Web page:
Then Charenton gets a new chief physician, Dr. Royer-Collard (Academy Award winner MICHAEL CAINE), who has been commissioned by Emperor Napoleon himself to cure the Marquis De Sade and stop the flow of his pen forever. Charenton soon erupts not only in a battle between doctor and patient, but between art and censorship, libido and inhibition, morality and brutality, passion and persecution.

For it seems the more the Marquis De Sade is prevented from expression, the more he is provoked

? 2000 Fox Searchlight Pictures

Pastor, Artesia Christian Church, Artesia, CA

Click to enlargeQuills is a look at the way cruelty plays out in many relationships. Sometimes it is seen as inappropriate. Other times we overlook the cruelty because it seems so appropriate -- or even natural.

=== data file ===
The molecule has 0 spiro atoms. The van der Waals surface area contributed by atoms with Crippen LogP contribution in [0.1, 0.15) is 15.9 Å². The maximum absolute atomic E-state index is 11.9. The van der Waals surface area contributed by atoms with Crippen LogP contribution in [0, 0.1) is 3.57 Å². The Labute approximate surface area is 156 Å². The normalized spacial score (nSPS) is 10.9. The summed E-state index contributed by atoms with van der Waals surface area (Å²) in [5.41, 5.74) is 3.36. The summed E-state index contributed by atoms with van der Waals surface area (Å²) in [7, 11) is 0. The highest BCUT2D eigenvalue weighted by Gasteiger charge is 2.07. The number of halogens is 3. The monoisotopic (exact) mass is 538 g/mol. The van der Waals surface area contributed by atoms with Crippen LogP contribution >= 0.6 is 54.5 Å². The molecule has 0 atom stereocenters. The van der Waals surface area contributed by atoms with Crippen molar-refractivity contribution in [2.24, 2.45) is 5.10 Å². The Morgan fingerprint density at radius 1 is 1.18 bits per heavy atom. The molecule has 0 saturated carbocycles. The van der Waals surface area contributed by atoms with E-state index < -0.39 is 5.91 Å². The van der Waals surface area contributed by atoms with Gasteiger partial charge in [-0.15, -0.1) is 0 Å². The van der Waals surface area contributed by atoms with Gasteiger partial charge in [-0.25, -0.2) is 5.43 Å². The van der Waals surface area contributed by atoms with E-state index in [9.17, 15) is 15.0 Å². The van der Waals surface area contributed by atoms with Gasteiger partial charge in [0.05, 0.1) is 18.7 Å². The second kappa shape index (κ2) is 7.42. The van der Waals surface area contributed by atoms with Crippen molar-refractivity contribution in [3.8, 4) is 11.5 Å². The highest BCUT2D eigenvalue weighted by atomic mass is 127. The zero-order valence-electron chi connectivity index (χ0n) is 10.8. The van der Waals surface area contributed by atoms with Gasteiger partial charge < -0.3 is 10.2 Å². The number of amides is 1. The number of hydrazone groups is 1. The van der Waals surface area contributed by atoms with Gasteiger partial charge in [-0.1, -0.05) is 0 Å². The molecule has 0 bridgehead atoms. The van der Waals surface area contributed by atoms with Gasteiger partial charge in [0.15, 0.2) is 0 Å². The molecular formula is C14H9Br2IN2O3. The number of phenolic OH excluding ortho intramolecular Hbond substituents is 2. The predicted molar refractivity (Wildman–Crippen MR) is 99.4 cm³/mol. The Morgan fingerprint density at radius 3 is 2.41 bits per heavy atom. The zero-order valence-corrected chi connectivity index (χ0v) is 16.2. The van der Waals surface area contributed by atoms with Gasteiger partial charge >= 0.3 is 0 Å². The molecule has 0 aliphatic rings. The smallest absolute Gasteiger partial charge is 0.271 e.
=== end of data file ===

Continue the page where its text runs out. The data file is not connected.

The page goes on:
Click to enlargeHow could anyone be as cruel as the Marquis de Sade? Certainly he was a sick and depraved man -- an aberration -- unlike men and women of refinement, right?

Quills is a look at the way cruelty plays out in many relationships. Sometimes it is seen as inappropriate. Other times we overlook the cruelty because it seems so appropriate -- or even natural.

Click to enlargeQuills has received a good deal of critical acclaim for both the performances and for the story. To be sure, Geoffrey Rush and the rest of the cast are marvelous. But the subject matter of the film is not for everyone. Many will be upset, offended or repelled by this look at de Sade and his views. The movie is dark, forbidding and full of malevolence and violence -- but, of course, so was de Sade.